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PLoS One. 2014 Aug 29;9(8):e103205. doi: 10.1371/journal.pone.0103205. eCollection 2014.

A clinical decision support system for integrating tuberculosis and HIV care in Kenya: a human-centered design approach.

Author information

1
Innovative Support to Emergency, Disease, & Disaster (InSTEDD), Sunnyvale, California, United States of America; School of Public Health, University of California, Berkeley, California, United States of America.
2
Kijani Consulting, Chapel Hill, North Carolina, United States of America; Duke University, Chapel Hill, North Carolina, United States of America.
3
Academic Model for the Prevention and Treatment of HIV (AMPATH), Eldoret, Kenya.
4
Duke University, Chapel Hill, North Carolina, United States of America.
5
Regenstrief Institute, Indiana University, Indianapolis, Indiana, United States of America.
6
Innovative Support to Emergency, Disease, & Disaster (InSTEDD), Sunnyvale, California, United States of America; School of Medicine, Stanford University, Palo Alto, California, United States of America.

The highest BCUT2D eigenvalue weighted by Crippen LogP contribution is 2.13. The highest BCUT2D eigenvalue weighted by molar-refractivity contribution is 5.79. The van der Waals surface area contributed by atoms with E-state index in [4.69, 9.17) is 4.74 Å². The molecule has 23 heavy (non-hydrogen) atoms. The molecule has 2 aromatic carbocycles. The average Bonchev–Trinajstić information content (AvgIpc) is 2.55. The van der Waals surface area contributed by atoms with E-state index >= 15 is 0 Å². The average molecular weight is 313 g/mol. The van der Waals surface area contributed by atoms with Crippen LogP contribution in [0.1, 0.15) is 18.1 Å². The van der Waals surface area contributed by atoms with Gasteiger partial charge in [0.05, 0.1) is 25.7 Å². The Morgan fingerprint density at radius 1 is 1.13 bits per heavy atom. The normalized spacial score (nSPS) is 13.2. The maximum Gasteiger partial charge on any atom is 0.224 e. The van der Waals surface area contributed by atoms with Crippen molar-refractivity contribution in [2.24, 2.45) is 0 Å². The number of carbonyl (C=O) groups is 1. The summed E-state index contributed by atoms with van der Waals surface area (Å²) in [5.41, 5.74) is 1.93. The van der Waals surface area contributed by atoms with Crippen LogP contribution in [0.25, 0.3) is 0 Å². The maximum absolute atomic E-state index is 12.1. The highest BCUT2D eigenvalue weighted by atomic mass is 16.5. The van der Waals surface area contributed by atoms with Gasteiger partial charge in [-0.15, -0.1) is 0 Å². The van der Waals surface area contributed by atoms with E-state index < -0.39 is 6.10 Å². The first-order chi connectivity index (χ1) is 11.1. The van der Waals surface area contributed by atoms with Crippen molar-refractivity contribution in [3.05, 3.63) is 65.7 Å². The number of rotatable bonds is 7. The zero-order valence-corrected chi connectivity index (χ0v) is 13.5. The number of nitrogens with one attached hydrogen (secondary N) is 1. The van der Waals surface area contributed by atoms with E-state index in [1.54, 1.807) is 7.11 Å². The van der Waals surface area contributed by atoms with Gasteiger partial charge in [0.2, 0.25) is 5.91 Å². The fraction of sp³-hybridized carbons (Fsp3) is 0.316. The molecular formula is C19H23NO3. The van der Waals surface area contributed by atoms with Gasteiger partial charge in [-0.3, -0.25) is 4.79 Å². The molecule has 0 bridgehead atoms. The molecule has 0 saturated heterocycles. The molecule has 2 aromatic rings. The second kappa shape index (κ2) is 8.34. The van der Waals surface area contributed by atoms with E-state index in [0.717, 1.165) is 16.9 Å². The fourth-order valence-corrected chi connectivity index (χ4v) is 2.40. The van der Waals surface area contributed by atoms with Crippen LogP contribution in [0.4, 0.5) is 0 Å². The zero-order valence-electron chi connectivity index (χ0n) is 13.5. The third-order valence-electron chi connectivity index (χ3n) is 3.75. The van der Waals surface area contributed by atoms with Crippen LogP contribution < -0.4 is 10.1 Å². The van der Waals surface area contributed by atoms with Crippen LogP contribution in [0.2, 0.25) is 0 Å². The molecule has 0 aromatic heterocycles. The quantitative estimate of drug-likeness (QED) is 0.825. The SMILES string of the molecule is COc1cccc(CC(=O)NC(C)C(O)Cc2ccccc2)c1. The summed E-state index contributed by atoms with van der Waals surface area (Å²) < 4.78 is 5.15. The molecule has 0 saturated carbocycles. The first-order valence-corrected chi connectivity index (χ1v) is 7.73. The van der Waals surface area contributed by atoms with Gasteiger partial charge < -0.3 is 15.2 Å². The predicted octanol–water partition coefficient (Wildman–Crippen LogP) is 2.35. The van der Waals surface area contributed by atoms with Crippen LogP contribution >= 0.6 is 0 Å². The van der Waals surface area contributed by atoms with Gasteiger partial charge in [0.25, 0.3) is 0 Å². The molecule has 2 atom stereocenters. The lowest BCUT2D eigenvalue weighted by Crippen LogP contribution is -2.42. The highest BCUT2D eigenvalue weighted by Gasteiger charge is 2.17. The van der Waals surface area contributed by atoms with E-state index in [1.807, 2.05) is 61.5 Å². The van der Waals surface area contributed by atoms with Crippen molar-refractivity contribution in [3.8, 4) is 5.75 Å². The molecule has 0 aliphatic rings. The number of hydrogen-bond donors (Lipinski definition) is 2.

7
Academic Model for the Prevention and Treatment of HIV (AMPATH), Eldoret, Kenya; Regenstrief Institute, Indiana University, Indianapolis, Indiana, United States of America.

Abstract

With the aim of integrating HIV and tuberculosis care in rural Kenya, a team of researchers, clinicians, and technologists used the human-centered design approach to facilitate design, development, and deployment processes of new patient-specific TB clinical decision support system for medical providers. In Kenya, approximately 1.6 million people are living with HIV and have a 20-times higher risk of dying of tuberculosis. Although tuberculosis prevention and treatment medication is widely available, proven to save lives, and prioritized by the World Health Organization, ensuring that it reaches the most vulnerable communities remains challenging. Human-centered design, used in the fields of industrial design and information technology for decades, is an approach to improving the effectiveness and impact of innovations that has been scarcely used in the health field. Using this approach, our team followed a 3-step process, involving mixed methods assessment to (1) understand the situation through the collection and analysis of site observation sessions and key informant interviews; (2) develop a new clinical decision support system through iterative prototyping, end-user engagement, and usability testing; and, (3) implement and evaluate the system across 24 clinics in rural West Kenya. Through the application of this approach, we found that human-centered design facilitated the process of digital innovation in a complex and resource-constrained context.

PMID:
25170939
PMCID:
PMC4149343
DOI:
10.1371/journal.pone.0103205
[Indexed for MEDLINE]
Free PMC Article

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